This is our daily update of breaking COVID-19 news for Wednesday, October 14th, 2020. Previous daily updates can be found here, and up-to-date statistics are here.

New York City is in Phase 4 of reopening now, which includes zoos, botanical gardens, museums, and gyms. Certain parts of Brooklyn and Queens are under a zoned shutdown. A look at preparing for the spread of coronavirus is here, and if you have lingering questions about the virus, here is our regularly updated coronavirus FAQ. Here are some local and state hotlines for more information: NYC: 311; NY State Hotline: 888-364-3065; NJ State Hotline: 800-222-1222.

Here's the latest:

2:45 p.m. In an aggressive attempt to stem the spread of coronavirus, France will impose a four-week curfew beginning daily at 9 p.m. and lasting until 6 a.m. for the region of Paris, as well as eight other cities including Lyon, Grenoble, Montpellier, Marseille and Toulouse.

The curfew will begin on Saturday. Those who violate the curfew will be subject to fines of 135 euros, which comes out to roughly $160. Essential errands during the restricted hours will be permitted.

In a nationally-televised interview less than an hour ago, French president Emmanuel Macron said that intensive care units were under pressure.

"We need to get from 20,000 cases per day to 2,000 or 3,000," he said, according to the Guardian's live coronavirus blog. The Johns Hopkins coronavirus tracker shows France is now averaging about 22,000 new cases a day.

Macron also said that no more than six people would be allowed at family gatherings. People are still allowed to travel within the country and public transit will not be affected.

The news speaks to how grave the situation is in Europe as several countries are battling a new wave of virus cases. According to a tally by the New York Times, Spain, France and the United Kingdom have all added more cases per capita than the United States over the last seven days ending on Tuesday.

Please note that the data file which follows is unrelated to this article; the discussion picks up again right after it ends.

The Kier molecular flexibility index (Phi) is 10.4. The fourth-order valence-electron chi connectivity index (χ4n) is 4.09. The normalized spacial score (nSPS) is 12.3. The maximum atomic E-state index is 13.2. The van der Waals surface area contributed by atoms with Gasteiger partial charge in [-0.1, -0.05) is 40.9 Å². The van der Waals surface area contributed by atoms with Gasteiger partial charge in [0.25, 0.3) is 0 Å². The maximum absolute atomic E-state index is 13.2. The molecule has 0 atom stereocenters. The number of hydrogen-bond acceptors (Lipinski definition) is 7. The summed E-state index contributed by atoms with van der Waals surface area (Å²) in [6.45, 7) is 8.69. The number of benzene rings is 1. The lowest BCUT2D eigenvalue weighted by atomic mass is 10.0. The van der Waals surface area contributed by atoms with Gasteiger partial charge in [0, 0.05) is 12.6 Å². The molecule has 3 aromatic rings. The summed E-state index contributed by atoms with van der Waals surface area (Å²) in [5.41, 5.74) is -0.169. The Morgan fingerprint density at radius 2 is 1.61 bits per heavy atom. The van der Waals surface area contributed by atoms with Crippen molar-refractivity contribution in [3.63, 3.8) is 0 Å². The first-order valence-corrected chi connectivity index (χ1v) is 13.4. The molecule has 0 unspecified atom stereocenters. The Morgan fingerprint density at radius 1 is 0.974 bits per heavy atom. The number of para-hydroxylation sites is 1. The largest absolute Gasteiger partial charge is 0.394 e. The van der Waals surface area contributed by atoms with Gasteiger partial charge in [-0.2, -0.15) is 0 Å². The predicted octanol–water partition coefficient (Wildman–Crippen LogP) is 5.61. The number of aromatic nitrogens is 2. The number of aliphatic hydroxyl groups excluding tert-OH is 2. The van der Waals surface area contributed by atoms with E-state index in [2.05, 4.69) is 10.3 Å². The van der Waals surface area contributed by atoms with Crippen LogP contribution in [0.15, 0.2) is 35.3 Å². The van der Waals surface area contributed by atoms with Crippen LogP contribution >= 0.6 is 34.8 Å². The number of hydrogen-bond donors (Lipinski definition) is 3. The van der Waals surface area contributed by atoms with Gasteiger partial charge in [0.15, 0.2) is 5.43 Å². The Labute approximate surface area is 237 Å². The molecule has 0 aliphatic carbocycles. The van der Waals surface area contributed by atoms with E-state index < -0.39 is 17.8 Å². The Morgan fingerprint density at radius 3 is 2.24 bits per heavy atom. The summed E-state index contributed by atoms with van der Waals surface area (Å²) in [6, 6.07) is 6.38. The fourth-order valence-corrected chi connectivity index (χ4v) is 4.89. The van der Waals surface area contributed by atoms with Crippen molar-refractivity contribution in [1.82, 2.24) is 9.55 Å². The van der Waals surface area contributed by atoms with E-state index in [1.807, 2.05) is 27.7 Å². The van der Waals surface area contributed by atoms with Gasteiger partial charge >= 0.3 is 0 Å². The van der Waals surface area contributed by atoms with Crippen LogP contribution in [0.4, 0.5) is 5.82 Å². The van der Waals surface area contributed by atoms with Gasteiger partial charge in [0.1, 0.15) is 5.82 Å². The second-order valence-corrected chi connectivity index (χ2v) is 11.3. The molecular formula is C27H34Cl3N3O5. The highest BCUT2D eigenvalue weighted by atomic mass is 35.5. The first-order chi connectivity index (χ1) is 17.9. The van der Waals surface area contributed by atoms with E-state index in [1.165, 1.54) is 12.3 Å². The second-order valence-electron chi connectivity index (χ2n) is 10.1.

NYC Advises Monthly Virus Testing For Essential Workers And Most Of Those Working Outside Home

12:30 p.m. New York City is now recommending monthly coronavirus testing for essential workers, including those who work in congregate settings, and most individuals who work outside their home.

Those who live in one of the hotspot zones should get tested immediately, Mayor Bill de Blasio said Wednesday during a press conference.

"All of this will help us turn the tide and stay safe," he said.

Wednesday's announcement marked the first time the city had issued any formal testing guidance. City health officials had previously been asked how often New Yorkers should be tested; in August Dr. Jay Varma, the mayor's top public health adviser, said once a month was "a good rule of thumb." Varma was later criticized because that level of testing frequency for an estimated 8 million residents would be unfeasible given the city's testing capacity.

The new guidance carves out a more specific, albeit still large, group of people. They include all city residents who work outside the home and interact with co-workers, patients, and customers. The city also lists those who work in the healthcare industry and patient-serving positions, including occupational, physical and speech therapists and psychologists and psychiatrists. Essential workers such as paramedics, EMTs, police, teachers, child-care professionals, social workers, delivery and food service workers, funeral home workers, and security workers should also get tested at least once a month.